Nothing." That's what Film London's head of international Helena MacKenzie says has changed in plans for this year's London UK Film Focus (Luff). The sales event runs June 30-July 3.
Some might see the decision to keep the event in the same form as last year as a sign of complacency. For British sales agents, though, Luff (now in its fifth year) seems to work in its current guise - and so, they reason, why change it' By the organisers' own calculations, more than $3m worth of deals were done last year on titles at least partly as a consequence of Luff.
"There is a big argument to be made with any film-maker as to how they would like their film to be seen," says High Point's Carey Fitzgerald, who compares a market premiere in a back street cinema in Cannes to the splendour of London's BFI Southbank (where Luff is held) just a month later. "[Film-makers can be swayed that the BFI's] NFT 1 has the best facilities available and all the buyers for this type of film in the same room at the same time."
A relaxing affair
Almost 50 British films will be screening to more than 160 international buyers over the three days of this year's event.
The buyers - who include the likes of Europacorp, Filmax, Eagle, Miramax and Magnolia, as well as the studios' local representatives - may sometimes grumble about the variable quality of the premieres. (Some say they'd like "to see bigger and better films".) Nonetheless, they clearly relish attending an event that is held in an atmosphere that is both relaxed and concentrated. The sellers, meanwhile, enjoy having the distributors as a captive audience. As industry veteran Penny Wolf, who recently launched The Film Consultancy Partners, puts it: "The main problem with Cannes is that everybody is rushing around. At least at Luff, there is the chance for distributors to come and spend three or four days. You get to spend quality time with them."
Wolf will be attending Luff on behalf of Target Entertainment, whose new Pete Travis film Endgame has just finished principal photography. She points out that the June dates provide a useful boost before "the quiet period over July and August when there is nothing going on. At least, you have an extra month of activity."
Luff has three main funders - Film London, the UK Film Council and UK Trade and Investment. All three have been involved from the outset in the event, which costs around $400,000 (£200,000) to stage.
London's former mayor Ken Livingstone was hugely supportive of film-related events like Luff and the new Production Finance Market during the Times BFI London Film Festival. But he was recently voted out of office and replaced by a Tory, Boris Johnson. "It's too early to tell," Mackenzie says of the new administration's likely plans for supporting film in London.
"It's very early days," agrees Adrian Wootton, CEO of Film London. However, the signs are that Johnson's administration will continue to support events such as Luff, which showcase the capital city, promote business and provide a boost to local film-makers. Wootton points out that Johnson's election manifesto referred to the value of the creative industries in London.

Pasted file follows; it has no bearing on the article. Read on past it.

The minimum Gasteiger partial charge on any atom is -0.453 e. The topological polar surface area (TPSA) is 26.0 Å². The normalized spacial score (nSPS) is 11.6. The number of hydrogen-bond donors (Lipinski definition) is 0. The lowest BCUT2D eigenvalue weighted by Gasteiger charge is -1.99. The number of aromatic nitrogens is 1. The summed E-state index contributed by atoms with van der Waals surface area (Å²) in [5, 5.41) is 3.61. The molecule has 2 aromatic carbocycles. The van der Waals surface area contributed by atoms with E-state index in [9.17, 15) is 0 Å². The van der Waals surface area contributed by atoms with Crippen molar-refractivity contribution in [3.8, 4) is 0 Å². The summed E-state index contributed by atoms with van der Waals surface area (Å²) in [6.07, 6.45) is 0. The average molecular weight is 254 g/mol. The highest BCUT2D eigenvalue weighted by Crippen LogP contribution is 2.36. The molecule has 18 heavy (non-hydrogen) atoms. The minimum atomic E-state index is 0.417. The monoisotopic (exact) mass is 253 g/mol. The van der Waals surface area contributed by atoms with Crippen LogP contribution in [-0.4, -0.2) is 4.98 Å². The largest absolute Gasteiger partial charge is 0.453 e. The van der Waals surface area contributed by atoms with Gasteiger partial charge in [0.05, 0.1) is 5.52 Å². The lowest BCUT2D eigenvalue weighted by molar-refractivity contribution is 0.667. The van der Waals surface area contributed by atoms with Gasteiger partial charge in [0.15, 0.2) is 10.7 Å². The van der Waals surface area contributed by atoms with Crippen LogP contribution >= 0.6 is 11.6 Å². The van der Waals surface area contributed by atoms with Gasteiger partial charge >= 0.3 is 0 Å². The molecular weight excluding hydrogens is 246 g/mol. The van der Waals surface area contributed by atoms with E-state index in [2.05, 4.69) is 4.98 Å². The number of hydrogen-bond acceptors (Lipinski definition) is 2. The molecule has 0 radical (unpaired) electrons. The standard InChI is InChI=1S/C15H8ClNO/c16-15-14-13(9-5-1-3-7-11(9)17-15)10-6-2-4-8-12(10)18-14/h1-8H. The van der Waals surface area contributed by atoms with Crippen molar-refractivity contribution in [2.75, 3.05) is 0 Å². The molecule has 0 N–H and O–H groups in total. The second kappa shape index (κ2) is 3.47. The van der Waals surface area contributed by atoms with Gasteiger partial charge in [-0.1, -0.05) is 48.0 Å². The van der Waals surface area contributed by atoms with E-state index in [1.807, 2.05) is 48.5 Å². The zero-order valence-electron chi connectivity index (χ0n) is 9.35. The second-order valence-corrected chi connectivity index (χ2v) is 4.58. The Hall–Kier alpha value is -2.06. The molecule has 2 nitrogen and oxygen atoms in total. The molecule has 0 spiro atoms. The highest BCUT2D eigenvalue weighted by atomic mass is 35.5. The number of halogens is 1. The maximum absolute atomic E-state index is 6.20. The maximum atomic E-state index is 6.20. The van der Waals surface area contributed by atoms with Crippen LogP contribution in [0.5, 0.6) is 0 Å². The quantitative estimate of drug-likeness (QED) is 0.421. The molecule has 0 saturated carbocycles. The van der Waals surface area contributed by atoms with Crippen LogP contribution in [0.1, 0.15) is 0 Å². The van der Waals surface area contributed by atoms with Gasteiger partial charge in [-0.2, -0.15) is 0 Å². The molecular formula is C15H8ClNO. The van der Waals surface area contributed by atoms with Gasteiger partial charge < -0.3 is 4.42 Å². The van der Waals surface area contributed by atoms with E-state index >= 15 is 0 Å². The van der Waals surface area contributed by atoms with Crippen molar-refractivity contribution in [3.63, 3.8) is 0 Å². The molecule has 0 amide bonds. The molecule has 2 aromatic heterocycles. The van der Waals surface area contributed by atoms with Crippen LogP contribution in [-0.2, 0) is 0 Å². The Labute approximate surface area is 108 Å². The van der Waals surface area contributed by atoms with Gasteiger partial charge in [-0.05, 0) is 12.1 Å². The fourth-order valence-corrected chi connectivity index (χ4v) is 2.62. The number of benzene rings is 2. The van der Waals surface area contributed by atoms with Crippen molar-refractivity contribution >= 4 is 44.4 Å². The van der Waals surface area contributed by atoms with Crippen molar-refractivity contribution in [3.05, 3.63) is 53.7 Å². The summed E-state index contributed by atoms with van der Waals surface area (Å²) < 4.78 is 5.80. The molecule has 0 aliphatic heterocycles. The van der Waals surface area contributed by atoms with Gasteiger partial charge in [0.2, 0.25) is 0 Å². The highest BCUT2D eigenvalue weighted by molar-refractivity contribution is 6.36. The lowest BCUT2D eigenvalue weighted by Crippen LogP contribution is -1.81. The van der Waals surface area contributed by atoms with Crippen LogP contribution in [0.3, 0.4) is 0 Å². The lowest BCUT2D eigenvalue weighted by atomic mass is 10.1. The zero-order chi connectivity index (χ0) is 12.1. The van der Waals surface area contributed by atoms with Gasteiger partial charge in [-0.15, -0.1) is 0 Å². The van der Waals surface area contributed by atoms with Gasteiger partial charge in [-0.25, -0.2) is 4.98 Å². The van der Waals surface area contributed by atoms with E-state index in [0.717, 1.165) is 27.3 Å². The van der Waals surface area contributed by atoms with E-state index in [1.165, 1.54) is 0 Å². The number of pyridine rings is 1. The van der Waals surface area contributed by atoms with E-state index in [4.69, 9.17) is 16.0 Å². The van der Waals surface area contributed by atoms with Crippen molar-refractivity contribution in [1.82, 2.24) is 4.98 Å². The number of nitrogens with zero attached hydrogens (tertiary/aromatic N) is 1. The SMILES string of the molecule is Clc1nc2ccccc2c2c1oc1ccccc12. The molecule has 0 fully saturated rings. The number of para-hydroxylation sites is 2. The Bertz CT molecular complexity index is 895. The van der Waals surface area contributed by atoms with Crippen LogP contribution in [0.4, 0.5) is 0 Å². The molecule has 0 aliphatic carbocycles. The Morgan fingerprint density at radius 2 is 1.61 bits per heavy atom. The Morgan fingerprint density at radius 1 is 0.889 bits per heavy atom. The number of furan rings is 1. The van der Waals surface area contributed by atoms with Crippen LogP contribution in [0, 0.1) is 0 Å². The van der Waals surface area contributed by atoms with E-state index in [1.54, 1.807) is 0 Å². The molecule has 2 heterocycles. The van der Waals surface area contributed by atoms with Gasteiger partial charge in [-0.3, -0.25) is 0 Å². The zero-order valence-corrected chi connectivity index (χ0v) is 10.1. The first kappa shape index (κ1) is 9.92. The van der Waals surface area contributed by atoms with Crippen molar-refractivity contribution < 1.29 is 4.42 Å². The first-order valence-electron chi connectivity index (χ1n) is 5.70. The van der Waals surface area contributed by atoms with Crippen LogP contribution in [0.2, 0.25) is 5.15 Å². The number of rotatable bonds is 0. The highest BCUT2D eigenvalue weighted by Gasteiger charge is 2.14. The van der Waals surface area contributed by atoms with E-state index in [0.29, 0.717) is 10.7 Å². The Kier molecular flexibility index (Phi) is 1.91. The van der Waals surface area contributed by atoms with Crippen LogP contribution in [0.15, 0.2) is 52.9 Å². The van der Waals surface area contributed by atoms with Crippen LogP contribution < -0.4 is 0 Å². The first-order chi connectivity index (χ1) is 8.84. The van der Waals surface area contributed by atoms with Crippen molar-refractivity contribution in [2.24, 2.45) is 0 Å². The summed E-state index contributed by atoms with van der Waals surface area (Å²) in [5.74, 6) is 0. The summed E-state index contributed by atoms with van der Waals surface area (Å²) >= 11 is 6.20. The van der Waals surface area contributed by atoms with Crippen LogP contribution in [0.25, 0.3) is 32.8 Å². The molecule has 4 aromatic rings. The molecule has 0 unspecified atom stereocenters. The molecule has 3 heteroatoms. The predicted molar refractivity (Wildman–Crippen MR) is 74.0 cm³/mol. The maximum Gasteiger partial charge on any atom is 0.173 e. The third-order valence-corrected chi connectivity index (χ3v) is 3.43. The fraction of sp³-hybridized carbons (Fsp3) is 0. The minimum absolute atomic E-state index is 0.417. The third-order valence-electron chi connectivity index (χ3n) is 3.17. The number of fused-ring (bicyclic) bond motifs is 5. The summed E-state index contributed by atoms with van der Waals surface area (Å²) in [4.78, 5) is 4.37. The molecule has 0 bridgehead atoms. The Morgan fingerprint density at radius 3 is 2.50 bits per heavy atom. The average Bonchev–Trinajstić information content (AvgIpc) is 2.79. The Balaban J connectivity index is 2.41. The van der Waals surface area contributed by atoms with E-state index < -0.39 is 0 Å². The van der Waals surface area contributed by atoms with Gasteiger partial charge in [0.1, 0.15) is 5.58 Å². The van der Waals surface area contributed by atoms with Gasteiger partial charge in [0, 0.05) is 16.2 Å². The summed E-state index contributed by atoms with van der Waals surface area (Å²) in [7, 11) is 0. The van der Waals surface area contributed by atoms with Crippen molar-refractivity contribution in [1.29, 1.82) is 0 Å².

The decision of the Edinburgh International Film Festival to shift dates to June (18-29) has obvious implications for Luff. On the one hand, there will be buyers who will now attend both events. On the other, Luff's prestigious "premiere" screenings may be weakened.
Certain British titles that may once have been screened to buyers at Luff are now likely to surface first at Edinburgh. "If the UK distributor decided that Edinburgh was a good festival for a film, that could scupper your Luff premiere," High Point's Fitzgerald notes.
Films screening to buyers for the first time include Noel Clarke's Adulthood (sold by Independent), thriller Abraham's Point (sold by Moviehouse) and High Point's family drama Shadows In The Sun, directed by David Rocksavage and marking the comeback of British screen legend, Jean Simmons.
Riding the Cannes wave
Alongside the premieres, this year's event will be showcasing British films that generated the biggest buzz in Cannes, among them Terence Davies' Of Time And The City (sold by HanWay) and Icon International's IRA prison strike drama Hunger by Steve McQueen.
Meanwhile, the Breakthrough sidebar, which introduces British talent that do not yet have sales agents, features North Star Productions' Charlie Noades RIP, directed by Jim Doyle; and Lesley Manning's The Agent, a comedy from Pinter & Martin, with William Beck, Stephen Kennedy and Maureen Lipman. There will also be footage screenings of (among others) ContentFilm's Princess Ka'iulani and The Daisy Chain and Odyssey/Ealing's Easy Virtue, directed by Stephan Elliott.
First Industry Screenings (premieres)
Dir: Noel Clarke
(44) 20 7257 8734
Dir: Wyndham Price
(44) 20 7836 5536
Shadows In The Sun
Dir: David Rocksavage
Sales: High Point
(44) 20 7424 6870
Hush Your Mouth
Dir: Tom Tyrwhitt
(44) 20 7287 0050
Love Me Still
Dir: Danny Hiller
Sales: Jinga (44) 20 7287 0050
Dir: Nina Mimica
Sales: Visual Factory
(44) 20 7499 7544
Dir: Lee Hutcheon
Sales: Aspect Film
(44) 20 7625 7796
Dir: Bob Phillips
Sales: Aspect Film
(44) 20 7625 7796
Dir: Stephan Elliott
(44) 20 7520 5620; North American sold by Endgame and Ealing (44) 20 8567 6655
The Other Man
Dir: Richard Eyre
Sales: Ealing (44) 20 8567 6655
The Daisy Chain
Dir: Aisling Walsh
Sales: ContentFilm (44) 20 7851 6500
Dir: Marc Forby
Sales: ContentFilm (44) 20 7851 6500.